Widely followed investor Bill Gross believes Treasury yields have the potential to shoot even higher in the short run.
“I think we’re gonna go to five [percent],” Gross said on CNBC’s “Last Call” Tuesday, referring to the 10-year Treasury yield. “The market certainly is oversold at the moment in anticipation of Treasury supplies, in anticipation of higher for longer in terms of the Fed.”
The stock market suffered a severe sell-off Tuesday as surging bond yields rattled Wall Street. The S&P 500 dropped 1.4%, touching its lowest level since June during the day as the 10-year Treasury yield reached its highest point in 16 years.
The benchmark yield has surged in the past month to touch 4.8% as the Federal Reserve pledged to keep interest rates at a higher level for longer. The 30-year Treasury yield hit 4.9% Tuesday, also the highest since 2007.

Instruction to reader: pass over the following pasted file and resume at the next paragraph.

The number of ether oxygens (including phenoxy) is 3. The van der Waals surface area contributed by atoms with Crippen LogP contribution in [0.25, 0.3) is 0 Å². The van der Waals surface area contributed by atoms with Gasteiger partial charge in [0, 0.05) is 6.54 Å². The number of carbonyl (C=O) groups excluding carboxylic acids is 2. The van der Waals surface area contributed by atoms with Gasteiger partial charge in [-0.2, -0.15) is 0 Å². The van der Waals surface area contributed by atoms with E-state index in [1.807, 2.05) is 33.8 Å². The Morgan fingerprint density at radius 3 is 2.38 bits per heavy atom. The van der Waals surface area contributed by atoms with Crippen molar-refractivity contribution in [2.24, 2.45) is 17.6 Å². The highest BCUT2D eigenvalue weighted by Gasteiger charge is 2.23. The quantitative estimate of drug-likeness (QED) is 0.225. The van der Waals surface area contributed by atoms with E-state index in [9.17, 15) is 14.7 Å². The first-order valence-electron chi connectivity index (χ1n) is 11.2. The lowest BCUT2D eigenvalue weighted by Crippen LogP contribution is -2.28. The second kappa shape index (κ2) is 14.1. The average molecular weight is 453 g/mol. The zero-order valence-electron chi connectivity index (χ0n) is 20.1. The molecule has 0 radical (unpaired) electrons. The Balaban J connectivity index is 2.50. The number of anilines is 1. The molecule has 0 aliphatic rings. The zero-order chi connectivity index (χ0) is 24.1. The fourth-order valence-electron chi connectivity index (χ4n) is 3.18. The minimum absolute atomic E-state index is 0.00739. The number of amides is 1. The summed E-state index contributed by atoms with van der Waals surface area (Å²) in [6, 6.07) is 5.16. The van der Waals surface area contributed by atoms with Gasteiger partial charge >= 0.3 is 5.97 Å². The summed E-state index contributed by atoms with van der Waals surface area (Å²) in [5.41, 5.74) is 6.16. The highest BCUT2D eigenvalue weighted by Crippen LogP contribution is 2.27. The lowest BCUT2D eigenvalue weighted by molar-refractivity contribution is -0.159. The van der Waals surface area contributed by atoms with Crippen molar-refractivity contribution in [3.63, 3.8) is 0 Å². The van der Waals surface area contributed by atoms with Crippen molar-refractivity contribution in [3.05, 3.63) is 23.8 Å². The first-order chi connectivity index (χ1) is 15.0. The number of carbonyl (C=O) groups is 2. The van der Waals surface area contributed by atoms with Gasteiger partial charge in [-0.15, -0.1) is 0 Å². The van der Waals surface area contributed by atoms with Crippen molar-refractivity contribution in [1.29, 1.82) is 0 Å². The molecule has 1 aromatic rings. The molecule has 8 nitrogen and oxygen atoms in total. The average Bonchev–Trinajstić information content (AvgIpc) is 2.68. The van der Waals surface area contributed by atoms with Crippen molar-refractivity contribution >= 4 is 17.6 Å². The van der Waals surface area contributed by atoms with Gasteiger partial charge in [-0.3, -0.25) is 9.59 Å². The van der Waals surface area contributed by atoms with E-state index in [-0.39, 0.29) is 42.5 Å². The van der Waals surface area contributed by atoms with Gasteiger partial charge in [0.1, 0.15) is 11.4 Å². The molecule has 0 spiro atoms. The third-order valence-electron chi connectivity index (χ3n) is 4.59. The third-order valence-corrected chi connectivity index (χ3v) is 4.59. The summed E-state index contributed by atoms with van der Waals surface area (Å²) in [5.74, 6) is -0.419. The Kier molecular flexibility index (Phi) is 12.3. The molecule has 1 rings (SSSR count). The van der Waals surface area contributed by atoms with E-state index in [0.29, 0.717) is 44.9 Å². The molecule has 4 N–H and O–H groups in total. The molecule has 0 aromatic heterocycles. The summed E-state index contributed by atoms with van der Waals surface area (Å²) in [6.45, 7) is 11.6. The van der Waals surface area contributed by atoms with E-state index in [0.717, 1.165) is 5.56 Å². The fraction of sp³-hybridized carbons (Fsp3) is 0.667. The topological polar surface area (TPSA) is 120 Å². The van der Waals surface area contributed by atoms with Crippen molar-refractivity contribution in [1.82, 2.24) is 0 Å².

“I think maybe 5% caps it for the near term. It depends, of course, on inflation, depends on economic growth,” the former chief investment officer and co-founder of Pimco said.
Gross, once known as the bond king, believes that the Fed’s aggressive rate hikes undertaken since March of last year have had a significant effect on the yield curve. The central bank has taken interest rates to the highest level since early 2001.
Gross said investors are now grappling with the negative impact from a deepening Treasury deficit.
“What we’re seeing is a recognition of the Treasury deficit that is $2 trillion plus, and that’s affecting the long end, as is I think, in the last few days, the selling of ETFs, which basically own long bonds as opposed to short bonds,” Gross said.